Douthat claims that Pope Francis is a theological liberal, though of a particular type — namely one whose liberalism follows first and foremost from the fact that he is a member of the Society of Jesus (a Jesuit). The members of the Jesuit religious congregation tend to combine fervent faith in the life, words, deeds, and salvific message of Jesus Christ with a tendency to de-emphasize the letter of church dogma and doctrine. This tendency grows out of the order's long history of missionary work and the felt need to avoid conflicts and antagonism with potential converts in foreign cultures.
This distinctive approach to the message of the church can be seen in the pope's frequent denunciation of conservatives who get hung up, like the Pharisees in the Gospels who obsess about obeying the letter of the law, on punctilious obedience of doctrinal rules. The proper response to this problem is not necessarily for the church as a whole to soften or change its doctrines but rather for priests to diverge from them selectively in their capacity as pastors tending to their flocks.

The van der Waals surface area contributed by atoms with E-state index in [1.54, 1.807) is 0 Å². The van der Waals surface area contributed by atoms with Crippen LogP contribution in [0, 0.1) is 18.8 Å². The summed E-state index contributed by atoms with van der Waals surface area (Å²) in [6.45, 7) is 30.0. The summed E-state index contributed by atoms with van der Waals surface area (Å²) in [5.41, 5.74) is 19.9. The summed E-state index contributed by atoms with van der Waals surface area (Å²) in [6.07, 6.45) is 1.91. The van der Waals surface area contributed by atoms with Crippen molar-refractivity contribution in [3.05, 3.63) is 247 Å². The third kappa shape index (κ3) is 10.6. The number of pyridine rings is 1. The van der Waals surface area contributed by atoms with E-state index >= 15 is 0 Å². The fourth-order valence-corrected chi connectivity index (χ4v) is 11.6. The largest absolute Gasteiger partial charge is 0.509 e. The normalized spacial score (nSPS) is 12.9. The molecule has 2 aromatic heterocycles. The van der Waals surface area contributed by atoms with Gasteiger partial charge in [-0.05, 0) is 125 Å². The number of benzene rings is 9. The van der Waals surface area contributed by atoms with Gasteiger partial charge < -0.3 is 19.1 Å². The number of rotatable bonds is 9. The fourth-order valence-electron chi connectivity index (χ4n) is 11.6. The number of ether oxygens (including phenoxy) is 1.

So, just as a 17th-century Jesuit missionary bringing the good news of Christ's message to the indigenous population of Canada or the rural villages of Japan might emphasize certain aspects of the faith and de-emphasize others in order to encourage understanding and receptiveness to the message, so a modern-day priest ministering to a parish full of people who fail to uphold various aspects of church teaching, especially on sex and marriage, will find it more effective to refrain from enforcing every element of doctrine. The alternative to such flexibility is to drive people away from Jesus and his church in droves.
In Douthat's telling, Pope Francis convened the Synod on the Family in 2015 in the hope that the church's bishops would endorse something very much like this Jesuitical stance toward doctrine on one issue in particular: the permissibility of Catholics who've been divorced and remarried without having their first marriages annulled receiving the sacrament of Communion during Mass. Because Catholic doctrine holds that marriage is indissoluble, remarrying without an annulment is tantamount to living in a state of adulterousness toward one's original spouse, which is a grave sin. And taking part in Communion while in a state of grave sin (while showing no sign of an intent to cease sinning) is forbidden. Hence Catholic doctrine mandates that civilly divorced and remarried Catholics are ineligible to receive Communion.